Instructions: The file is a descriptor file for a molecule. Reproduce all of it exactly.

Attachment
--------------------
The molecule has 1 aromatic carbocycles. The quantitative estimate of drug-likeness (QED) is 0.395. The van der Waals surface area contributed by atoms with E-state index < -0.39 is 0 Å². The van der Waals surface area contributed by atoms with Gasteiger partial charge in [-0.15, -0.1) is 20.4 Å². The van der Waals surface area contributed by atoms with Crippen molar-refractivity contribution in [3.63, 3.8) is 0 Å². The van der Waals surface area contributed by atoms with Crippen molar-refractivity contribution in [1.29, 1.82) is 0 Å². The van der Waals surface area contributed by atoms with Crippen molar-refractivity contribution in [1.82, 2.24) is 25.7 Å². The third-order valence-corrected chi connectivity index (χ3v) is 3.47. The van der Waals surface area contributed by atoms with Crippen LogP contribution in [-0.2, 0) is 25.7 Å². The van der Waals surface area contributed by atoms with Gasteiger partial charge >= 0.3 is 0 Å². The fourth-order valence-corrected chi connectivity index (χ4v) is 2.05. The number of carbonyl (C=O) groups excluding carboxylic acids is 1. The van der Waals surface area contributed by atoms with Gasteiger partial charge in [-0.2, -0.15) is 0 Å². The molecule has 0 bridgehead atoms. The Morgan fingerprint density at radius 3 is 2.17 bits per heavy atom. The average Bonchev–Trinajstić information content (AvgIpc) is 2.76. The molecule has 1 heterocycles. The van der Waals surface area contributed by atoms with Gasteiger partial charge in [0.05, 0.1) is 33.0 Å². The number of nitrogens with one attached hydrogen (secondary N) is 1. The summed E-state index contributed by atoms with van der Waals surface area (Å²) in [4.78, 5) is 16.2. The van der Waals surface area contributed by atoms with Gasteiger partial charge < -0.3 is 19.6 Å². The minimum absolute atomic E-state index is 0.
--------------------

The molecule has 1 aromatic carbocycles. The quantitative estimate of drug-likeness (QED) is 0.395. The van der Waals surface area contributed by atoms with E-state index < -0.39 is 0 Å². The van der Waals surface area contributed by atoms with Gasteiger partial charge in [-0.15, -0.1) is 20.4 Å². The van der Waals surface area contributed by atoms with Crippen molar-refractivity contribution in [3.63, 3.8) is 0 Å². The van der Waals surface area contributed by atoms with Crippen molar-refractivity contribution in [1.29, 1.82) is 0 Å². The van der Waals surface area contributed by atoms with Crippen molar-refractivity contribution in [1.82, 2.24) is 25.7 Å². The third-order valence-corrected chi connectivity index (χ3v) is 3.47. The van der Waals surface area contributed by atoms with Crippen LogP contribution in [-0.2, 0) is 25.7 Å². The van der Waals surface area contributed by atoms with Gasteiger partial charge >= 0.3 is 0 Å². The fourth-order valence-corrected chi connectivity index (χ4v) is 2.05. The number of carbonyl (C=O) groups excluding carboxylic acids is 1. The van der Waals surface area contributed by atoms with Gasteiger partial charge in [-0.2, -0.15) is 0 Å². The molecule has 0 bridgehead atoms. The Morgan fingerprint density at radius 3 is 2.17 bits per heavy atom. The average Bonchev–Trinajstić information content (AvgIpc) is 2.76. The molecule has 1 heterocycles. The van der Waals surface area contributed by atoms with Gasteiger partial charge in [0.05, 0.1) is 33.0 Å². The number of nitrogens with one attached hydrogen (secondary N) is 1. The summed E-state index contributed by atoms with van der Waals surface area (Å²) in [4.78, 5) is 16.2. The van der Waals surface area contributed by atoms with Gasteiger partial charge < -0.3 is 19.6 Å². The minimum absolute atomic E-state index is 0.